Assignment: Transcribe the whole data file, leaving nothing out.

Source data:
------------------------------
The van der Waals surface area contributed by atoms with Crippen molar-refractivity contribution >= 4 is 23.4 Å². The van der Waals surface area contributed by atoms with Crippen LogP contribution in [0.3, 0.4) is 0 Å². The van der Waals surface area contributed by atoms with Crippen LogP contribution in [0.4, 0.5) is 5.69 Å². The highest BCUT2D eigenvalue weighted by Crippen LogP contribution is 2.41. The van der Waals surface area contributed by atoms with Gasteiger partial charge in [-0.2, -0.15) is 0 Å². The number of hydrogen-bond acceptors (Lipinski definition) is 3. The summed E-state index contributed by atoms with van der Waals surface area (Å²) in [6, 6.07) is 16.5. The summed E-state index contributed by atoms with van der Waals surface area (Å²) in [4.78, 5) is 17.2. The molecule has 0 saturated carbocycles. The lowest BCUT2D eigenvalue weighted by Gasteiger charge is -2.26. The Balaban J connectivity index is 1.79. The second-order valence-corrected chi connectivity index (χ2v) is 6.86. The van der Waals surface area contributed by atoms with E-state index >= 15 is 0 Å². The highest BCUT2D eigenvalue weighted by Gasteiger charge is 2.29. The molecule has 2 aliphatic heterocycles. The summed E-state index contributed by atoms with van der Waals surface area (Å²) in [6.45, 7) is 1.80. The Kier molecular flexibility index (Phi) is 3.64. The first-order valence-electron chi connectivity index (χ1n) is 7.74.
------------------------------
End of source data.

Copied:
The van der Waals surface area contributed by atoms with Crippen molar-refractivity contribution >= 4 is 23.4 Å². The van der Waals surface area contributed by atoms with Crippen LogP contribution in [0.3, 0.4) is 0 Å². The van der Waals surface area contributed by atoms with Crippen LogP contribution in [0.4, 0.5) is 5.69 Å². The highest BCUT2D eigenvalue weighted by Crippen LogP contribution is 2.41. The van der Waals surface area contributed by atoms with Gasteiger partial charge in [-0.2, -0.15) is 0 Å². The number of hydrogen-bond acceptors (Lipinski definition) is 3. The summed E-state index contributed by atoms with van der Waals surface area (Å²) in [6, 6.07) is 16.5. The summed E-state index contributed by atoms with van der Waals surface area (Å²) in [4.78, 5) is 17.2. The molecule has 0 saturated carbocycles. The lowest BCUT2D eigenvalue weighted by Gasteiger charge is -2.26. The Balaban J connectivity index is 1.79. The second-order valence-corrected chi connectivity index (χ2v) is 6.86. The van der Waals surface area contributed by atoms with E-state index >= 15 is 0 Å². The highest BCUT2D eigenvalue weighted by Gasteiger charge is 2.29. The molecule has 2 aliphatic heterocycles. The summed E-state index contributed by atoms with van der Waals surface area (Å²) in [6.45, 7) is 1.80. The Kier molecular flexibility index (Phi) is 3.64. The first-order valence-electron chi connectivity index (χ1n) is 7.74.